As the novel coronavirus pandemic continues to spread in the country, critical care experts are emphasising the use of telemedicine and tele-ICU in the management of serious virus cases.
The experts stated this during a recent webinar on the theme ‘The Role of Critical Care and its Challenges in the Management of Covid-19 in Nigeria’ organised by Mindray – a Chinese medical devices company.
Babaseyi Oyesola, CEC, Anesthesia Critical Care Consultant (A3C) said that the virus outbreak has shown that telemedicine, mobile ICU, and tele-ICU is efficient in the management of critically ill COVID-19 patients.
Oyesola said that knowledge sharing and patient management amongst intensivists and critical care nurses via Tele-ICU had proven to be helpful during the pandemic.
He said that Tele-ICU is an off-site internet-based audio-visual technology deployed in A3C centers in the country in which intensivists and critical care nurses are connected with the patient remote care in a remote ICU centre, to exchange health information through real-time audiovisual platform.
“Optimum management of patients in the ICU is required as such patients require constant medical attention, observation, and support,” he said.
“The patient may be unable to breathe independently and have the threat of organ failure, therefore, specialised medical equipment is often needed to take the place of these functions while the patient recovers,” Oyesola added.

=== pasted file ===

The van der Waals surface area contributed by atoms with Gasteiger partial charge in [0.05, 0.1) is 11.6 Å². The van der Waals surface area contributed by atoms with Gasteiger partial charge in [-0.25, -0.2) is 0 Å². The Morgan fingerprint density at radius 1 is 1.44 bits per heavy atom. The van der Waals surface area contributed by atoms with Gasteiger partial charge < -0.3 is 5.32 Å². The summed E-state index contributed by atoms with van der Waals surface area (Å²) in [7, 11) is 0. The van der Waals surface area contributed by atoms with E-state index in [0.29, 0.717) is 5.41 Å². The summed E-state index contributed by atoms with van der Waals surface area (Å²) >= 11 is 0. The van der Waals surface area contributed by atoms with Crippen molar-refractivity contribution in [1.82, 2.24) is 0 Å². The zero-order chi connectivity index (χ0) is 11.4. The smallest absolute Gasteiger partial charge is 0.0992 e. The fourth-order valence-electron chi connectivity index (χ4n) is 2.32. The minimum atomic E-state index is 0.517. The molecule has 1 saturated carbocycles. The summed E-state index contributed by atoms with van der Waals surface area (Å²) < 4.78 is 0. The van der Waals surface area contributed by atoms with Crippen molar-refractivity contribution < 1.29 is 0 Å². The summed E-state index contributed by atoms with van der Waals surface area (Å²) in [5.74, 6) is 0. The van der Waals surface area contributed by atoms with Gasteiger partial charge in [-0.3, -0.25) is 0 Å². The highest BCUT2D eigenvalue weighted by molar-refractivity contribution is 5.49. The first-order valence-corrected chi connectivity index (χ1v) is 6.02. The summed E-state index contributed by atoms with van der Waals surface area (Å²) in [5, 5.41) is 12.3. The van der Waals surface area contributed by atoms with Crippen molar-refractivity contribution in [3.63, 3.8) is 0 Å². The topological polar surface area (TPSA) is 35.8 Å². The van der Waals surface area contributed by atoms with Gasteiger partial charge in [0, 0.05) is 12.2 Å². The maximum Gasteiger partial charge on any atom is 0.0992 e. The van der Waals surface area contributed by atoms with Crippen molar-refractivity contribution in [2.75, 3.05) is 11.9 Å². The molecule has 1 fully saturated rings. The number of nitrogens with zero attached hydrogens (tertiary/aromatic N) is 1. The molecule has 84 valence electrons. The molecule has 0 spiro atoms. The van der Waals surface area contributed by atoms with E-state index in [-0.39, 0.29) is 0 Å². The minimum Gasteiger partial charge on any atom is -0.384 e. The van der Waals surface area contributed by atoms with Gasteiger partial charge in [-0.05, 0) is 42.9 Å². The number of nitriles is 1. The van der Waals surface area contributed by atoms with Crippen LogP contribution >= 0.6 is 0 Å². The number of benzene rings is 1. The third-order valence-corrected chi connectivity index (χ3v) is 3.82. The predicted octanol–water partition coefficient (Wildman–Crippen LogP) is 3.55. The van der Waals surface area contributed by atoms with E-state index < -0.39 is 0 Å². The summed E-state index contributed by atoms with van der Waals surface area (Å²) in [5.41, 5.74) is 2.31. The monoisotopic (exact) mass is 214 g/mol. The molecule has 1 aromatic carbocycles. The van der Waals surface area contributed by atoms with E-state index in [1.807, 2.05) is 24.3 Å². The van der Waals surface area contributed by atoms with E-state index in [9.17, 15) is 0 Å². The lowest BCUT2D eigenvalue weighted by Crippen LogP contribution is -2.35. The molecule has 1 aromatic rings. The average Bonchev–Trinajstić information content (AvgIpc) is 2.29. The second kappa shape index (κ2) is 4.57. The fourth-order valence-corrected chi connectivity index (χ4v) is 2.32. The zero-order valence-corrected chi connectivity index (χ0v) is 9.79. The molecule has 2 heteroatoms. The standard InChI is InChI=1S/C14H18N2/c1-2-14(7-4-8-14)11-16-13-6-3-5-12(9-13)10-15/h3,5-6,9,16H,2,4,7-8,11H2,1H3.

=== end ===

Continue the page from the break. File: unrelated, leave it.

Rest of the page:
The pre-eminent critical care consultant also said that the challenge of providing intensive care was not unique to Nigeria alone because intensive care was very expensive.
Oyesola highlighted some of the challenges Nigeria was facing in terms of funding, technical support, education and training, drugs, consumables, admission criteria, Blood Gas Analysis, laboratory and imaging support as well as the fear of the disease affecting patients and health workers among others.
According to him, medical equipment was in short supply as the country currently has only an Extracorporeal Membrane Oxygenation (ECMO) equipment used in pumping and oxygenate patients’ blood outside the body.
Current data on Medpage- a worldwide registry, records 370 patients with confirmed COVID-19 on ECMO across the globe, including 254 in North America. In a subset of 58 COVID-19 patients who received the treatment, 21 have been discharged alive.
Also speaking at the session was Chun Pan, chief physician of the Department of Intensive Medicine, Zhongda Hospital Southeast University, China, where the virus outbreak was first recorded, said that the pandemic Acute Respiratory Disease Syndrome (ARDS) was different from other ARDS.
Pan said that there was no antiviral drug for the disease currently, and advised that antibiotics usage must depend on the clinical sign and bacterial infection.
He suggested that Ioriginal disease control is important for COVID-19 induced ARDS with characteristics of low lung recruitability, low respiratory compliance, no airway occlusive pressure, and intrinsic PEEP.